Ad Age: What is WPP Group's role in O&M?

Ms. Lazarus: They interfere with us very little on the "spiritual" plane, which is right because the brand is Ogilvy. But they've made us much better business people. They've gotten us disciplined to set goals and think about business strategies.

In giving us this discipline, we have a lot more to reward our people with, which is terribly important. I don't think we should give short shrift to the financial security and equity portions of people's lives.

Ad Age: How often do you meet with WPP people for substantive talks?

Ms. Lazarus: We have quarterly reviews. I find Martin [Sorrell] a very wise counsel. I talk to him a lot. Most of the dealing with WPP is through me.

Ad Age: What was your feeling about the takeover in 1989?

Ms. Lazarus: I opposed it because I don't like having things done to me. As for David [and his reaction to the takeover], that was quintessential David. He says what he thinks. In the end, David was very important in making WPP understand what was important to O&M.

Ad Age: What are you going to say at your next WPP meeting about O&M's future?

Ms. Lazarus: While much of Ogilvy's success has centered on advertising and direct marketing, we believe that our real value to clients going forward begins and ends with brand, not just the execution.

Branding today requires consistent communication of the brand at every point of contact with the consumer. Therefore, brand thinking must be brought to bear beyond marketing -- it must be understood and reflected in every company action, from showroom design to sales promotion to corporate policy. That is the challenge brand stewardship must meet.

Ad Age: Does WPP expect a certain level of growth every year?

Ms. Lazarus: Certainly. Goals are set, and we've exceeded them for the past six years.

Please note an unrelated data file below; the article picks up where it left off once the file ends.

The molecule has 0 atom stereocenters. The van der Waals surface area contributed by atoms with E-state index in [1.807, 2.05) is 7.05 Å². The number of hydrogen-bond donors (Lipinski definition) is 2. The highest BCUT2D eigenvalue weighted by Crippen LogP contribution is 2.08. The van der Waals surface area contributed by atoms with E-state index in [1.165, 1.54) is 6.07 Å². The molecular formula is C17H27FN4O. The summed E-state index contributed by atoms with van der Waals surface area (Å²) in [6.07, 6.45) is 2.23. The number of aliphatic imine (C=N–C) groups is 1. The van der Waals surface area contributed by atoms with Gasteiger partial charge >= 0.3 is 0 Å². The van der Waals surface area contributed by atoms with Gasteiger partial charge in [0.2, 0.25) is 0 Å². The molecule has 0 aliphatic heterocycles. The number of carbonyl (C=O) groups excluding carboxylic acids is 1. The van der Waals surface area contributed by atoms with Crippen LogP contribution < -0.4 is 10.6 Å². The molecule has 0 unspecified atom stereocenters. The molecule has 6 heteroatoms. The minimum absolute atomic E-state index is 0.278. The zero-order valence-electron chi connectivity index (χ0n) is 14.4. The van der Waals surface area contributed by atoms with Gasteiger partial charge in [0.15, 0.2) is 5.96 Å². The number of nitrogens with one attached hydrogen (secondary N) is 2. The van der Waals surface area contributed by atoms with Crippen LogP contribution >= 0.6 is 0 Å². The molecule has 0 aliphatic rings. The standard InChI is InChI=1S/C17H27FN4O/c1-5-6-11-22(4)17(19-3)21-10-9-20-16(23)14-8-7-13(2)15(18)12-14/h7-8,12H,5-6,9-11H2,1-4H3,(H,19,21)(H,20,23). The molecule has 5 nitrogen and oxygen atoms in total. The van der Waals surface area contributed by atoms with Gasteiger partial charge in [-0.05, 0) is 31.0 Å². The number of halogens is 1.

Ad Age: Because you're responsible for this growth, does it ever scare you that there may be limits to growth?

Ms. Lazarus: Growth is my job. I have to figure out what the obstacles are, how do you overcome them, what is the next opportunity? Someone said that I'm dangerously experimental. I think that's a good thing. I'm willing to try almost anything. It's been my experience that the great ideas come in trying things. In the trying you get the next three interesting ideas. There has to be constant activity to generate ideas, not just thinking alone.

Ad Age: Is there anything else you would like to emphasize?

Ms. Lazarus: One thing. Because of Charlotte and me, a lot of people say O&M must be a place that's great for women. I don't think that's the right take. What O&M has been from the beginning is a true meritocracy. That is the reason so many people have been successful here.

Ad Age: How long do you want to keep your job?

Ms. Lazarus: Until I get bored . . . or screw up really badly (laughter). I've been in the job for two and a half years. I haven't even started to do all the things that I know we need to do.